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 Forum index » Advanced Topics » Puppy Projects
A Debian-Stretch-Live Starter Kit
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rcrsn51


Joined: 05 Sep 2006
Posts: 12276
Location: Stratford, Ontario

PostPosted: Wed 13 Jun 2018, 06:33    Post subject:
Subject description: PeasyWiFi
 

anikin wrote:
will it work with dash?

I have a no-bash version. But PWF has a learning curve. It would be preferable to test the standard version first in one of the current Dogs.

Its startup mechanisms may not work the same in pure Debian.
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rcrsn51


Joined: 05 Sep 2006
Posts: 12276
Location: Stratford, Ontario

PostPosted: Fri 15 Jun 2018, 10:24    Post subject:  

Here is PeasyPrint ported from Puppy. The instructions are here.

Update: V3.0 also accepts other graphics formats, like GIF.
peasyprint_3.0.deb.gz
Description  Updated 2018-08-04
gz

 Download 
Filename  peasyprint_3.0.deb.gz 
Filesize  7.8 KB 
Downloaded  16 Time(s) 
peasyprint_2.9.deb.gz
Description  Remove the fake .gz extension
gz

 Download 
Filename  peasyprint_2.9.deb.gz 
Filesize  7.75 KB 
Downloaded  50 Time(s) 

Last edited by rcrsn51 on Sat 04 Aug 2018, 08:33; edited 1 time in total
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rcrsn51


Joined: 05 Sep 2006
Posts: 12276
Location: Stratford, Ontario

PostPosted: Mon 02 Jul 2018, 08:35    Post subject:  

How to install Stretch-live on a UEFI computer

Users with Win8/10 machines or new motherboards are familiar with the issues of UEFI, GRUB2 and Secure Boot. Here is a recipe for dealing with them.

1. At bootup, you need to access the UEFI setup menus. On old BIOS machines, you would see a message like "Press Del to enter setup". But Windows now has "Fast Boot" that hides these messages. So you need to know the "hot key" like F2 in advance. By pressing it repeatedly as the machine boots, you can get into the menus. Some googling may yield the hot key for your particular machine.

If not, let Windows start, then find the back-door into the UEFI firmware settings. There are instructions here.

2. Your first task in the UEFI setup is to disable Secure Boot. Most PC's have this option located somewhere in the menus. (It may be in a "Boot" submenu.) Then look for any Fast Boot options and disable them too. This will give you more time at bootup to press the hot key.

3. Note that we are leaving the machine as a UEFI boot device. We are NOT switching it back to "Legacy" or "CSM" mode. Any settings like Load Legacy Option ROM must be set to Disable.

4. If you are planning to dual-boot Windows, you also need to disable its hibernation feature, AKA "Fast Startup". Do this from within Windows - read here.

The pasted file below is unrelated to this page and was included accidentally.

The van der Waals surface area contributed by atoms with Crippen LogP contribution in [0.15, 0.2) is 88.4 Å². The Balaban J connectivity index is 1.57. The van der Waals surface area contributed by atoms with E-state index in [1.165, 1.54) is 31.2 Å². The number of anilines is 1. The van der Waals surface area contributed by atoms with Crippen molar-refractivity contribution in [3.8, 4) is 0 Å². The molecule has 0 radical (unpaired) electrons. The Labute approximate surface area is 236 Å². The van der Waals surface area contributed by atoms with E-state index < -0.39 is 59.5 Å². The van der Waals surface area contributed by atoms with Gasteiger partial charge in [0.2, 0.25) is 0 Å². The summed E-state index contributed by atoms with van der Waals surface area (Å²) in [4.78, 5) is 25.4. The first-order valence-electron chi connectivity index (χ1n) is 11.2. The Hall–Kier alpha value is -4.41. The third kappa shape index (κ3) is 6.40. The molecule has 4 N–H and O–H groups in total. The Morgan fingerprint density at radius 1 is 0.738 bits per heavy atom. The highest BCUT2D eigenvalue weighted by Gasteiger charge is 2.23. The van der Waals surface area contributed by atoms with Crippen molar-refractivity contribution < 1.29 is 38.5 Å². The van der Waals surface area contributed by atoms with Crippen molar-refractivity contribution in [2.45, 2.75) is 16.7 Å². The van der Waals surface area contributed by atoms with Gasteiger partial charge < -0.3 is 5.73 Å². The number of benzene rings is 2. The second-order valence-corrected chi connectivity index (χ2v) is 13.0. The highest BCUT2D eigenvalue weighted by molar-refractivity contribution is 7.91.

5. Build a UEFI-bootable flash drive. You can do this from either Windows or Linux.
a. Get a flash drive formatted as FAT32.
b. Download the uefi-grub2.iso from here.
c. Click on the file to mount it. Copy its contents onto the flash drive. There is a folder named EFI and three files.
d. Download a Stretch-live ISO and click-mount it. Copy the entire "live" folder onto the flash drive.
e. Also copy the whole ISO file onto the drive. You will need it to do a hard drive install.

6. Boot the flash drive.
a. Press the hot key to open the UEFI menus.
b. Locate the boot priority list and set USB first. If you cannot find the list, read the Update below.
c. Save and exit.

7. With any luck, the flash drive should boot. There will be a brief menu about locating a grub.cfg file. For now, ignore it.

8. The main GRUB2 menu has two choices. Try "Porteus boot" first. If it fails with a "file not found" error, reboot and try "live-boot" instead.

9. Please note that neither of these boot setups allow for persistence - having a save file/folder on the USB drive. The intent is to do a frugal install onto the hard drive. You will need a Linux-compatible partition there.

a. Stretch-Live has Gparted in its Preferences menu. In my experience, you can safely shrink a Windows main C: partition by 10-20GB. Then make a new ext4 partition in the empty space. YMMV.

b. Your flash drive has the stretch-live-frugal-install tool. Read here for instructions. Do a frugal install into the ext partition.

c. Run the GRUB2 converter tool to generate a menu entry for your frugal install.

10. You have two choices for how the system will boot:

a. Dual-boot with Windows. The safest procedure for Linux is to boot off the flash drive, then jump to the hard drive. Copy/paste the GRUB2 entry from above into your flash drive's grub.cfg. This will be a Porteus boot with a save folder in the ext partition.

b. Scrap Windows and start an all-Linux system. Using Gparted, delete the Windows partitions. Make a FAT32 "UEFI boot" partition and one or more ext partitions. (If there is already a FAT32 partition, leave it but delete the contents.) Set up the boot partition for UEFI with the same content as your flash drive. See the Update for how to replace the UEFI Windows boot entry with your own.

11. Is everything working? There may still be a small bug. If you re-boot off the flash drive, GRUB2 may find your hard drive's grub.cfg instead. Unlike Grub4Dos, GRUB2 searches all the available drives for a grub.cfg, NOT just the boot drive. At the brief initial menu, select "Manually specify location". In GRUB2 syntax, your flash drive will probably be drive 1, partition 1. Enter: